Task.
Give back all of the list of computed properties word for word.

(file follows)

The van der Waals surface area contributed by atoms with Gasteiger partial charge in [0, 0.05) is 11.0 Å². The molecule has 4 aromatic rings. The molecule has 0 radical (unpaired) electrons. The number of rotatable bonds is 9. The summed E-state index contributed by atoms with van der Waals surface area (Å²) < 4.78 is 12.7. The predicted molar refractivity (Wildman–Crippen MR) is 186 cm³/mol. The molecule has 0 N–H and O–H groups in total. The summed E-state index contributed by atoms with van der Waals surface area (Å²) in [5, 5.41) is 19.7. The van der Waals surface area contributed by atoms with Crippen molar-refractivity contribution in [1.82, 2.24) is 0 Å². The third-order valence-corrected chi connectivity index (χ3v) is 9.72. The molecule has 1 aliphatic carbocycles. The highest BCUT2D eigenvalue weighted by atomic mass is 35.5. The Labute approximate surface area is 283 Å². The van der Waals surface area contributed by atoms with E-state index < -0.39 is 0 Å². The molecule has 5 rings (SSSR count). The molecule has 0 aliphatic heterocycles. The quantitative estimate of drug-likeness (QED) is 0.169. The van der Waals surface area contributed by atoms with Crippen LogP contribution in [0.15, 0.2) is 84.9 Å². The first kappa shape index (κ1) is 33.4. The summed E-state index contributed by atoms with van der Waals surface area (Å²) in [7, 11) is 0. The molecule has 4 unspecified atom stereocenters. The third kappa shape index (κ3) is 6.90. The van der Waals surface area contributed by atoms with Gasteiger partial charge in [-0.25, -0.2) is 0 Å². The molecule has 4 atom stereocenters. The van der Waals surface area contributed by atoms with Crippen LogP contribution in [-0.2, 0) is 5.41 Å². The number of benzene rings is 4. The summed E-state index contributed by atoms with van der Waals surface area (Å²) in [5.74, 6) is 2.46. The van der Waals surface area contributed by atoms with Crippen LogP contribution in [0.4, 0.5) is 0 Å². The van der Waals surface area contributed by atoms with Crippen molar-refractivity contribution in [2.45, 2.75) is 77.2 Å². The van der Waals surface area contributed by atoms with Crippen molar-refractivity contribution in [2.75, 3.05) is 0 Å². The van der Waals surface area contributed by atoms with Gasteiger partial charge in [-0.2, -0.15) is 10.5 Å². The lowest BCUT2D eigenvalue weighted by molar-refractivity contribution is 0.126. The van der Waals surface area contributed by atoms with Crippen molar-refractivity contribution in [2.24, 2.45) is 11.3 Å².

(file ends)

The van der Waals surface area contributed by atoms with Gasteiger partial charge in [0, 0.05) is 11.0 Å². The molecule has 4 aromatic rings. The molecule has 0 radical (unpaired) electrons. The number of rotatable bonds is 9. The summed E-state index contributed by atoms with van der Waals surface area (Å²) < 4.78 is 12.7. The predicted molar refractivity (Wildman–Crippen MR) is 186 cm³/mol. The molecule has 0 N–H and O–H groups in total. The summed E-state index contributed by atoms with van der Waals surface area (Å²) in [5, 5.41) is 19.7. The van der Waals surface area contributed by atoms with Crippen molar-refractivity contribution in [1.82, 2.24) is 0 Å². The third-order valence-corrected chi connectivity index (χ3v) is 9.72. The molecule has 1 aliphatic carbocycles. The highest BCUT2D eigenvalue weighted by atomic mass is 35.5. The Labute approximate surface area is 283 Å². The van der Waals surface area contributed by atoms with E-state index < -0.39 is 0 Å². The molecule has 5 rings (SSSR count). The molecule has 0 aliphatic heterocycles. The quantitative estimate of drug-likeness (QED) is 0.169. The van der Waals surface area contributed by atoms with Crippen LogP contribution in [0.15, 0.2) is 84.9 Å². The first kappa shape index (κ1) is 33.4. The summed E-state index contributed by atoms with van der Waals surface area (Å²) in [7, 11) is 0. The molecule has 4 unspecified atom stereocenters. The third kappa shape index (κ3) is 6.90. The van der Waals surface area contributed by atoms with Gasteiger partial charge in [-0.25, -0.2) is 0 Å². The molecule has 4 atom stereocenters. The van der Waals surface area contributed by atoms with Crippen LogP contribution in [-0.2, 0) is 5.41 Å². The number of benzene rings is 4. The summed E-state index contributed by atoms with van der Waals surface area (Å²) in [5.74, 6) is 2.46. The van der Waals surface area contributed by atoms with Crippen LogP contribution in [0.4, 0.5) is 0 Å². The van der Waals surface area contributed by atoms with Crippen molar-refractivity contribution in [2.45, 2.75) is 77.2 Å². The van der Waals surface area contributed by atoms with Crippen molar-refractivity contribution in [2.75, 3.05) is 0 Å². The van der Waals surface area contributed by atoms with Gasteiger partial charge in [-0.2, -0.15) is 10.5 Å². The lowest BCUT2D eigenvalue weighted by molar-refractivity contribution is 0.126. The van der Waals surface area contributed by atoms with Crippen molar-refractivity contribution in [2.24, 2.45) is 11.3 Å².